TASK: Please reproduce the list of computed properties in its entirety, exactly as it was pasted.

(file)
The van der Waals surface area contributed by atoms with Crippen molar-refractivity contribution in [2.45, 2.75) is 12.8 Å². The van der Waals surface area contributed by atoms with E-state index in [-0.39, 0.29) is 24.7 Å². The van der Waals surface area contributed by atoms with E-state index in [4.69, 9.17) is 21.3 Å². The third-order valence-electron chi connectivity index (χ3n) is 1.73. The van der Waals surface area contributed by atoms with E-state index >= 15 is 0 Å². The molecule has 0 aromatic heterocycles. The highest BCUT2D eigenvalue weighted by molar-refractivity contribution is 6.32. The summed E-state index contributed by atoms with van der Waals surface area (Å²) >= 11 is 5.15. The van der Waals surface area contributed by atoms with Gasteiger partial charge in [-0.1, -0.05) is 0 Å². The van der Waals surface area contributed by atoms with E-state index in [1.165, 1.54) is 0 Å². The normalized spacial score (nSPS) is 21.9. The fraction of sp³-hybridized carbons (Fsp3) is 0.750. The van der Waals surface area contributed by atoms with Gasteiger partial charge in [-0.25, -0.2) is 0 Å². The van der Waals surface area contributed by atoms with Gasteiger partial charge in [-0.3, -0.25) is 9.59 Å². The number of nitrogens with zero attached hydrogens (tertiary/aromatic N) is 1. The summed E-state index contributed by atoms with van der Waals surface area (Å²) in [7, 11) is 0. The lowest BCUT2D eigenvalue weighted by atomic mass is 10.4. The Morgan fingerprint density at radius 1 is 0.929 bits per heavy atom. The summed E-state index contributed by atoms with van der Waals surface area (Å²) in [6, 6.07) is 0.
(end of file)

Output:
The van der Waals surface area contributed by atoms with Crippen molar-refractivity contribution in [2.45, 2.75) is 12.8 Å². The van der Waals surface area contributed by atoms with E-state index in [-0.39, 0.29) is 24.7 Å². The van der Waals surface area contributed by atoms with E-state index in [4.69, 9.17) is 21.3 Å². The third-order valence-electron chi connectivity index (χ3n) is 1.73. The van der Waals surface area contributed by atoms with E-state index >= 15 is 0 Å². The molecule has 0 aromatic heterocycles. The highest BCUT2D eigenvalue weighted by molar-refractivity contribution is 6.32. The summed E-state index contributed by atoms with van der Waals surface area (Å²) >= 11 is 5.15. The van der Waals surface area contributed by atoms with Gasteiger partial charge in [-0.1, -0.05) is 0 Å². The van der Waals surface area contributed by atoms with E-state index in [1.165, 1.54) is 0 Å². The normalized spacial score (nSPS) is 21.9. The fraction of sp³-hybridized carbons (Fsp3) is 0.750. The van der Waals surface area contributed by atoms with Gasteiger partial charge in [-0.25, -0.2) is 0 Å². The van der Waals surface area contributed by atoms with Gasteiger partial charge in [-0.3, -0.25) is 9.59 Å². The number of nitrogens with zero attached hydrogens (tertiary/aromatic N) is 1. The summed E-state index contributed by atoms with van der Waals surface area (Å²) in [7, 11) is 0. The lowest BCUT2D eigenvalue weighted by atomic mass is 10.4. The Morgan fingerprint density at radius 1 is 0.929 bits per heavy atom. The summed E-state index contributed by atoms with van der Waals surface area (Å²) in [6, 6.07) is 0.